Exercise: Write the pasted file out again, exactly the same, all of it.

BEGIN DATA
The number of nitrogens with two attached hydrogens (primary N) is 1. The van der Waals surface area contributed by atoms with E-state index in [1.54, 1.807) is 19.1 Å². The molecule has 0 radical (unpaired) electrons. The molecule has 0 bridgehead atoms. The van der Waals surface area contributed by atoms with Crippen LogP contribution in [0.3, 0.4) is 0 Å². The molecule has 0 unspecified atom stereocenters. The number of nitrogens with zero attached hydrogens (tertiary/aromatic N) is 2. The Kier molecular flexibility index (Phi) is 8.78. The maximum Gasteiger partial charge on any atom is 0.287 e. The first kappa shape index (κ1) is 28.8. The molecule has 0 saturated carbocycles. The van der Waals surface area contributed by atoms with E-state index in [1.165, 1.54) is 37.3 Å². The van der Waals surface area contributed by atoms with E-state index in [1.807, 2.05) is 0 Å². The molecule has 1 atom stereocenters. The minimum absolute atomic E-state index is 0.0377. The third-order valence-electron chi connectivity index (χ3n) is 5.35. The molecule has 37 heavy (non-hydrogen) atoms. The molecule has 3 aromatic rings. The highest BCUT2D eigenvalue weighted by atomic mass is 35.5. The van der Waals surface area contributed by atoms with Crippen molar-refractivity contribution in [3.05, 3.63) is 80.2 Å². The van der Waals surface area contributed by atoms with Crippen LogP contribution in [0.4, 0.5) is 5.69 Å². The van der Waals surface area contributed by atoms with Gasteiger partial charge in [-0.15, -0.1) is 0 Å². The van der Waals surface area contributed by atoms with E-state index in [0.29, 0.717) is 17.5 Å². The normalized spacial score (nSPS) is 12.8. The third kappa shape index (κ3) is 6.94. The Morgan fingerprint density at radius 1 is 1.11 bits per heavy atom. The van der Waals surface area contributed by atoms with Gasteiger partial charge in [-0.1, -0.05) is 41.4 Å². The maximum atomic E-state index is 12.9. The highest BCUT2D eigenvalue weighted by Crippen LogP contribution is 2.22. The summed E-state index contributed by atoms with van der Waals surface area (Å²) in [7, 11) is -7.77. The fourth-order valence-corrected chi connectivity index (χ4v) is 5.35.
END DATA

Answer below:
The number of nitrogens with two attached hydrogens (primary N) is 1. The van der Waals surface area contributed by atoms with E-state index in [1.54, 1.807) is 19.1 Å². The molecule has 0 radical (unpaired) electrons. The molecule has 0 bridgehead atoms. The van der Waals surface area contributed by atoms with Crippen LogP contribution in [0.3, 0.4) is 0 Å². The molecule has 0 unspecified atom stereocenters. The number of nitrogens with zero attached hydrogens (tertiary/aromatic N) is 2. The Kier molecular flexibility index (Phi) is 8.78. The maximum Gasteiger partial charge on any atom is 0.287 e. The first kappa shape index (κ1) is 28.8. The molecule has 0 saturated carbocycles. The van der Waals surface area contributed by atoms with E-state index in [1.165, 1.54) is 37.3 Å². The van der Waals surface area contributed by atoms with E-state index in [1.807, 2.05) is 0 Å². The molecule has 1 atom stereocenters. The minimum absolute atomic E-state index is 0.0377. The third-order valence-electron chi connectivity index (χ3n) is 5.35. The molecule has 37 heavy (non-hydrogen) atoms. The molecule has 3 aromatic rings. The highest BCUT2D eigenvalue weighted by atomic mass is 35.5. The van der Waals surface area contributed by atoms with Crippen molar-refractivity contribution in [3.05, 3.63) is 80.2 Å². The van der Waals surface area contributed by atoms with Crippen LogP contribution in [0.4, 0.5) is 5.69 Å². The van der Waals surface area contributed by atoms with Gasteiger partial charge in [-0.15, -0.1) is 0 Å². The van der Waals surface area contributed by atoms with E-state index in [0.29, 0.717) is 17.5 Å². The normalized spacial score (nSPS) is 12.8. The third kappa shape index (κ3) is 6.94. The Morgan fingerprint density at radius 1 is 1.11 bits per heavy atom. The van der Waals surface area contributed by atoms with Gasteiger partial charge in [-0.1, -0.05) is 41.4 Å². The maximum atomic E-state index is 12.9. The highest BCUT2D eigenvalue weighted by Crippen LogP contribution is 2.22. The summed E-state index contributed by atoms with van der Waals surface area (Å²) in [7, 11) is -7.77. The fourth-order valence-corrected chi connectivity index (χ4v) is 5.35.